BROWN QUAIL; IDENTIFICATION & REPRESENTATION.
incident which occurred on Saturday 12 May 2001, revealed shortcomings in the
literature regarding Brown Quail that could have led to an embarrassing
regular monthly survey in April we recorded a new species for the Edithvale
Wetlands southeast of Melbourne -- Brown Quail. This species is rare in the
district and I had not seen one here nor anywhere nearby in 38 years of
that occasion we saw a pair. One was flushed and another glimpsed running along
an overgrown track. Not brilliant views, but good enough we thought arrogantly,
to claim the sighting.
On reaching the
same patch of rank vegetation, my companion advised that he could see a quail in
the wheel rut ahead, but that it was a Stubble Quail! Significantly the upper
parts were boldly streaked with white and there were stripes on the head. Alarm
bells rang and I could see an embarrassing retraction looming. The bird was
squatting in the track facing half away from us. Close examination of the
plumage revealed that on the shoulders, adjacent to each prominent white shaft
streak, was a black triangle. Eventually the bird moved a little revealing bold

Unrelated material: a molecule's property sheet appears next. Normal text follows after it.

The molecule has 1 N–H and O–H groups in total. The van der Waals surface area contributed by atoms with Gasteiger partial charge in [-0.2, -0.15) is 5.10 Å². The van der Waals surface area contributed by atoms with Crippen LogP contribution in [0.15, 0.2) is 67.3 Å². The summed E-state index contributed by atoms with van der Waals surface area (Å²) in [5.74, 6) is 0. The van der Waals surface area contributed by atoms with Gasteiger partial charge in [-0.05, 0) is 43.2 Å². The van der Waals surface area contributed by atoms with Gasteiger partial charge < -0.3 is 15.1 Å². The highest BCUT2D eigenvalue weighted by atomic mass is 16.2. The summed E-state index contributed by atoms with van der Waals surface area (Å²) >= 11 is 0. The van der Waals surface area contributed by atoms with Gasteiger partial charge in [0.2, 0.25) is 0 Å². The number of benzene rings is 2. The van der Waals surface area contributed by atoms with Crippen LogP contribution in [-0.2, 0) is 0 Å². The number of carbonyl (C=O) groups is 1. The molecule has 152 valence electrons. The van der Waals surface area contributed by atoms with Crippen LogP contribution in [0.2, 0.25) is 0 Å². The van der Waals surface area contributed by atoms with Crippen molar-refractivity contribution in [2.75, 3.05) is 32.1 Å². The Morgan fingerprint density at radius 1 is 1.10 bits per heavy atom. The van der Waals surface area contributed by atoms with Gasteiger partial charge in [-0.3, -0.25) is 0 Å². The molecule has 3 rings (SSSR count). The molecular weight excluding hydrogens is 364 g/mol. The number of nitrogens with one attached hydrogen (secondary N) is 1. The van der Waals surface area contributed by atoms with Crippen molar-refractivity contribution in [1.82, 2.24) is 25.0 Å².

brown barring on the flanks diagnostic of Brown Quail! Later, we learned that it
is the females who have the bold shaft streaks like those of Stubble Quail.
A check of
illustrations in the literature again highlighted the need to own and study an
& Day field-guide, normally my favourite regarding bird illustrations, was
no help and very misleading with no indication whatever that a Brown Quail could
ever look like the bird we’d seen. Only one bird, a male, is illustrated. The
illustration of a female in Pizzey & Knight is better but the pale shaft
streaks are too obscure and the bird is generally too pallid. HANZAB was
disappointing in that the shaft streaks in the painting of the female are
insufficiently bold, the head streaks too obscure and the breast too heavily
patterned. The picture in the Slater field guide was by far the best likeness
but our bird was rather darker.
“Birds of Prey & Ground Birds” in the National Photographic Index series has
a photograph of a Brown Quail on a nest. Our bird was similar to this in the
boldness of the pale shaft streaks but the black spot on the inner web adjacent
to the shaft was restricted to the shoulder area rather than being generally
distributed over the whole dorsal surface.
As with many
birds, this species is apparently so variable that many illustrations are
required to cover all morphs. These may be covered in the texts but the quickest
aid to identification is a picture.